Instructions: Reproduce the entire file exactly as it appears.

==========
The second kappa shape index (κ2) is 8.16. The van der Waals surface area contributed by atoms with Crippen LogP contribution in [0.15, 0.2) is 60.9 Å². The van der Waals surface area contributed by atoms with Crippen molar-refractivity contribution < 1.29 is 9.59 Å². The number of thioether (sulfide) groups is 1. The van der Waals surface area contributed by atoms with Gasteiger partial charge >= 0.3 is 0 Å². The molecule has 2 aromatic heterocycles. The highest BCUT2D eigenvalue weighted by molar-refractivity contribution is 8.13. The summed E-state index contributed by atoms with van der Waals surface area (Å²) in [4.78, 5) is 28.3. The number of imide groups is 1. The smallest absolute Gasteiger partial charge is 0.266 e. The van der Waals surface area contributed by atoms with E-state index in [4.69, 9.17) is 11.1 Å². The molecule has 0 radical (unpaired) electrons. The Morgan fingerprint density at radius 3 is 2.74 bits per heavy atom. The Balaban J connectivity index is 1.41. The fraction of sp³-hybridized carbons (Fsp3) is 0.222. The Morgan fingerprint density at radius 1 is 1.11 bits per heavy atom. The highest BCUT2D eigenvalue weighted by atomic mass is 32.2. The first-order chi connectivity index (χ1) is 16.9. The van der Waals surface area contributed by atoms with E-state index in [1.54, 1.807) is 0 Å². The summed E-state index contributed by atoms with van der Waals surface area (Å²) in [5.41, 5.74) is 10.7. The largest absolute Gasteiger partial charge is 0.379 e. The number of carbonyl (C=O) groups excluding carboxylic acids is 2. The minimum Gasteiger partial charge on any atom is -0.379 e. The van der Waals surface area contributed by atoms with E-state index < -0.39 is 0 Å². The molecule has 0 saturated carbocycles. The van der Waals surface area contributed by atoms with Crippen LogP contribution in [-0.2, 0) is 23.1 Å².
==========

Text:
The second kappa shape index (κ2) is 8.16. The van der Waals surface area contributed by atoms with Crippen LogP contribution in [0.15, 0.2) is 60.9 Å². The van der Waals surface area contributed by atoms with Crippen molar-refractivity contribution < 1.29 is 9.59 Å². The number of thioether (sulfide) groups is 1. The van der Waals surface area contributed by atoms with Gasteiger partial charge >= 0.3 is 0 Å². The molecule has 2 aromatic heterocycles. The highest BCUT2D eigenvalue weighted by molar-refractivity contribution is 8.13. The summed E-state index contributed by atoms with van der Waals surface area (Å²) in [4.78, 5) is 28.3. The number of imide groups is 1. The smallest absolute Gasteiger partial charge is 0.266 e. The van der Waals surface area contributed by atoms with E-state index in [4.69, 9.17) is 11.1 Å². The molecule has 0 radical (unpaired) electrons. The Morgan fingerprint density at radius 3 is 2.74 bits per heavy atom. The Balaban J connectivity index is 1.41. The fraction of sp³-hybridized carbons (Fsp3) is 0.222. The Morgan fingerprint density at radius 1 is 1.11 bits per heavy atom. The highest BCUT2D eigenvalue weighted by atomic mass is 32.2. The first-order chi connectivity index (χ1) is 16.9. The van der Waals surface area contributed by atoms with E-state index in [1.54, 1.807) is 0 Å². The summed E-state index contributed by atoms with van der Waals surface area (Å²) in [5.41, 5.74) is 10.7. The largest absolute Gasteiger partial charge is 0.379 e. The number of carbonyl (C=O) groups excluding carboxylic acids is 2. The minimum Gasteiger partial charge on any atom is -0.379 e. The van der Waals surface area contributed by atoms with E-state index < -0.39 is 0 Å². The molecule has 0 saturated carbocycles. The van der Waals surface area contributed by atoms with Crippen LogP contribution in [-0.2, 0) is 23.1 Å².